In this new, refreshing look at the Hundred Years’ War, Green (Edward the Black Prince: Power in Medieval Europe, 2007) examines the resulting reconstruction of European culture.
“The crucible of war forged and reforged the English and French nations into something new,” writes the author in this illuminating history. This war, or series thereof, lasted from 1337 to 1453, with interruptions for short terms of peace, famine, civil strife in France and the Black Death. During that time, there would be changes everywhere, but the war began as a feudal and dynastic struggle, as Edward III of England laid claim to the French crown. It ended with a new sense of national identity in both countries as they sought to maintain or reclaim territory, particularly the former Angevin possessions that covered most of modern-day France. The English dominated the first half of the conflict with major victories at Crécy, Poitiers and Agincourt. During the reign of Henry V in particular, the goal was to eliminate any and all support for the French king. This the English accomplished by a grande chevauchée, a calculated destruction that progressed from Bordeaux to Narbonne, depriving the French king of not only manpower, but supplies and tax income. The Hundred Years’ War also significantly affected the scale of knightly ransoms, which changed ancient codes of chivalry, class divisions and feudal service. Suddenly, artillery and the longbow were more important that the cavalry, and since the archers and infantry were predominately peasants, the days of feudalism were on the wane. The war both emphasized and created differences between the two countries, which shared hundreds of years of common history.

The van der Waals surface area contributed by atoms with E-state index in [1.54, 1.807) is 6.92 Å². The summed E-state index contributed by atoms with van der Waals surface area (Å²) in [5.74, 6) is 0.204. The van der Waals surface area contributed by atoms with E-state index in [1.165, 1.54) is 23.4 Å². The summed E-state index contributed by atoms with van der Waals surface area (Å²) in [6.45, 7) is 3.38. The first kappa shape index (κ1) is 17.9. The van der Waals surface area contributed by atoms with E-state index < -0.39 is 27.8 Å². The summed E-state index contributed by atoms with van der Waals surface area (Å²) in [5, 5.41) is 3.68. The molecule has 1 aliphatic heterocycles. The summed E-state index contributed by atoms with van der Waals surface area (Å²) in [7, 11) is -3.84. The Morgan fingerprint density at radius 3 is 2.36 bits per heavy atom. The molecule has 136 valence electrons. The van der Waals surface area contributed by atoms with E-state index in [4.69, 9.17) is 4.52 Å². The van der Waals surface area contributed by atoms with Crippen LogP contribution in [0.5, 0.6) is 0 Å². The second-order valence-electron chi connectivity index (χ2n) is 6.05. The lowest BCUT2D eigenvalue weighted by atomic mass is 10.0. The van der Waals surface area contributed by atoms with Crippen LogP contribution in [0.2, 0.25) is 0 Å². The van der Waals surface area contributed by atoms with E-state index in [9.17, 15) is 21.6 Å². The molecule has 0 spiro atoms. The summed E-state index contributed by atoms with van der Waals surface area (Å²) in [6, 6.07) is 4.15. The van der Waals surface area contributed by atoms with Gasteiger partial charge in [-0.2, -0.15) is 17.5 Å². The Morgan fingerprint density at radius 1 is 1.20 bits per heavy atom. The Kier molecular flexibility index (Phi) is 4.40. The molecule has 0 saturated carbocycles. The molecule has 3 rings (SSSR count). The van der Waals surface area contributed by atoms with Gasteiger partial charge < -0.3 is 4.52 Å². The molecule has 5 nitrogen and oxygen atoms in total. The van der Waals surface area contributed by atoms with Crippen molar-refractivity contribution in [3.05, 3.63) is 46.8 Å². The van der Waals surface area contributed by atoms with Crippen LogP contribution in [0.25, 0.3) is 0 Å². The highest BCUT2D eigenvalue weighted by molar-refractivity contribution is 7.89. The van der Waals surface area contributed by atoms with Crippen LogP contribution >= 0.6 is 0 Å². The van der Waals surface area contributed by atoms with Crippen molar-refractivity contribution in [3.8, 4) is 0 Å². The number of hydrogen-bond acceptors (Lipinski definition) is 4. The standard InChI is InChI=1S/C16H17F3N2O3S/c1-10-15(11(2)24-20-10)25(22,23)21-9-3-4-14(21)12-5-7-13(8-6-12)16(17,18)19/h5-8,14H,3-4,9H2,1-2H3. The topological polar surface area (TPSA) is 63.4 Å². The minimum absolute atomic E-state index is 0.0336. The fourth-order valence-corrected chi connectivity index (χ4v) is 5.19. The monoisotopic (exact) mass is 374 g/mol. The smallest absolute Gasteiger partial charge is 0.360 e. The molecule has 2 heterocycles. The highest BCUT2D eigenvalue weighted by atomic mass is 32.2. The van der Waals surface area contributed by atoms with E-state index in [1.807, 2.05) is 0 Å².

Green holistically explores aspects of the war’s effects with exceptionally thorough research on subjects as diverse as the Catholic Church, women, peasants and even language.